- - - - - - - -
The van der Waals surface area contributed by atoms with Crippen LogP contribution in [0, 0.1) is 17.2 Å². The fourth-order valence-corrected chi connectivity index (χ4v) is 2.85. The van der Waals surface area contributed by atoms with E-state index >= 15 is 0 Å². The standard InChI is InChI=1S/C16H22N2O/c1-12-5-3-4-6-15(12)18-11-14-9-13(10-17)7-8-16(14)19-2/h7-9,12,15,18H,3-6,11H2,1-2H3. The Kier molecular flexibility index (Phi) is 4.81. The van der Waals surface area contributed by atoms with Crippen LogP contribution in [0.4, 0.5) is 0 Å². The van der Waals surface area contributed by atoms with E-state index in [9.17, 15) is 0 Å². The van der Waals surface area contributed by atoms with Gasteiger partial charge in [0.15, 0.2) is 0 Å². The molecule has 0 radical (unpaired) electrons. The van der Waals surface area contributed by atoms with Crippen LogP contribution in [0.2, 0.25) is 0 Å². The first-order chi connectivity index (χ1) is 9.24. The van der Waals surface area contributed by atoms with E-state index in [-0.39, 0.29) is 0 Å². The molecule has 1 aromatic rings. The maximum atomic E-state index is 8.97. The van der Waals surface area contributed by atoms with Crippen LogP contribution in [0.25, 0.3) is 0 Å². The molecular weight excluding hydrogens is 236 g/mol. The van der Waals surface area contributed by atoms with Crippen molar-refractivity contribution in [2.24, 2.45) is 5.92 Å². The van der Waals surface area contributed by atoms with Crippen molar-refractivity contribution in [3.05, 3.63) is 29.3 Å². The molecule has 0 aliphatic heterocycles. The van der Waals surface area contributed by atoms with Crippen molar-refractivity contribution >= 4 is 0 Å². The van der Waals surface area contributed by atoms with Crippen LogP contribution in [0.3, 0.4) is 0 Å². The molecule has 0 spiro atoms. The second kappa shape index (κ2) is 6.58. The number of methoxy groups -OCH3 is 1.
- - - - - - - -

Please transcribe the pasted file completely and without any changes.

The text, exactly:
The van der Waals surface area contributed by atoms with Crippen LogP contribution in [0, 0.1) is 17.2 Å². The fourth-order valence-corrected chi connectivity index (χ4v) is 2.85. The van der Waals surface area contributed by atoms with E-state index >= 15 is 0 Å². The standard InChI is InChI=1S/C16H22N2O/c1-12-5-3-4-6-15(12)18-11-14-9-13(10-17)7-8-16(14)19-2/h7-9,12,15,18H,3-6,11H2,1-2H3. The Kier molecular flexibility index (Phi) is 4.81. The van der Waals surface area contributed by atoms with Crippen LogP contribution in [0.4, 0.5) is 0 Å². The van der Waals surface area contributed by atoms with E-state index in [9.17, 15) is 0 Å². The van der Waals surface area contributed by atoms with Gasteiger partial charge in [0.15, 0.2) is 0 Å². The molecule has 0 radical (unpaired) electrons. The van der Waals surface area contributed by atoms with Crippen LogP contribution in [0.2, 0.25) is 0 Å². The first-order chi connectivity index (χ1) is 9.24. The van der Waals surface area contributed by atoms with E-state index in [-0.39, 0.29) is 0 Å². The molecule has 1 aromatic rings. The maximum atomic E-state index is 8.97. The van der Waals surface area contributed by atoms with Crippen LogP contribution in [0.25, 0.3) is 0 Å². The molecular weight excluding hydrogens is 236 g/mol. The van der Waals surface area contributed by atoms with Crippen molar-refractivity contribution in [2.24, 2.45) is 5.92 Å². The van der Waals surface area contributed by atoms with Crippen molar-refractivity contribution in [3.05, 3.63) is 29.3 Å². The molecule has 0 aliphatic heterocycles. The van der Waals surface area contributed by atoms with Crippen molar-refractivity contribution >= 4 is 0 Å². The van der Waals surface area contributed by atoms with Crippen LogP contribution in [0.3, 0.4) is 0 Å². The molecule has 0 spiro atoms. The second kappa shape index (κ2) is 6.58. The number of methoxy groups -OCH3 is 1.